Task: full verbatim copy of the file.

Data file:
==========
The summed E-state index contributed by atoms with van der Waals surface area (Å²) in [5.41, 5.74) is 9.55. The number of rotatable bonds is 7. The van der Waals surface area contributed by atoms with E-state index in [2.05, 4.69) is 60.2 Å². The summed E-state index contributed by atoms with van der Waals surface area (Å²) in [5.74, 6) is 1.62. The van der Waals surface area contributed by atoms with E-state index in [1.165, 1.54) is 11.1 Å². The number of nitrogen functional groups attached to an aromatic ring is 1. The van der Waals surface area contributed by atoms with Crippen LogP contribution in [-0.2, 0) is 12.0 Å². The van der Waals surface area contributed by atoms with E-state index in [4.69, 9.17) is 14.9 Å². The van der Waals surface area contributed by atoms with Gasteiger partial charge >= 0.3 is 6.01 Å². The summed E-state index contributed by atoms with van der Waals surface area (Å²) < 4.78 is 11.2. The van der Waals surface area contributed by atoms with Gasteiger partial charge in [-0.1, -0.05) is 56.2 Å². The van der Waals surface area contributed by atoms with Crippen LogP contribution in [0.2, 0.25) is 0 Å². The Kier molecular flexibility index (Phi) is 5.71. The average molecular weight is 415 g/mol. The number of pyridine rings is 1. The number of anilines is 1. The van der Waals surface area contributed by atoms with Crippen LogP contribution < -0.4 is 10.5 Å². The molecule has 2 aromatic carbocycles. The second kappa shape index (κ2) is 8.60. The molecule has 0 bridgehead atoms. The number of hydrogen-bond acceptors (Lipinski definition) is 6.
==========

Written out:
The summed E-state index contributed by atoms with van der Waals surface area (Å²) in [5.41, 5.74) is 9.55. The number of rotatable bonds is 7. The van der Waals surface area contributed by atoms with E-state index in [2.05, 4.69) is 60.2 Å². The summed E-state index contributed by atoms with van der Waals surface area (Å²) in [5.74, 6) is 1.62. The van der Waals surface area contributed by atoms with E-state index in [1.165, 1.54) is 11.1 Å². The number of nitrogen functional groups attached to an aromatic ring is 1. The van der Waals surface area contributed by atoms with Crippen LogP contribution in [-0.2, 0) is 12.0 Å². The van der Waals surface area contributed by atoms with E-state index in [4.69, 9.17) is 14.9 Å². The van der Waals surface area contributed by atoms with Gasteiger partial charge >= 0.3 is 6.01 Å². The summed E-state index contributed by atoms with van der Waals surface area (Å²) < 4.78 is 11.2. The van der Waals surface area contributed by atoms with Gasteiger partial charge in [-0.1, -0.05) is 56.2 Å². The van der Waals surface area contributed by atoms with Crippen LogP contribution in [0.2, 0.25) is 0 Å². The Kier molecular flexibility index (Phi) is 5.71. The average molecular weight is 415 g/mol. The number of pyridine rings is 1. The number of anilines is 1. The van der Waals surface area contributed by atoms with Crippen LogP contribution < -0.4 is 10.5 Å². The molecule has 2 aromatic carbocycles. The second kappa shape index (κ2) is 8.60. The molecule has 0 bridgehead atoms. The number of hydrogen-bond acceptors (Lipinski definition) is 6.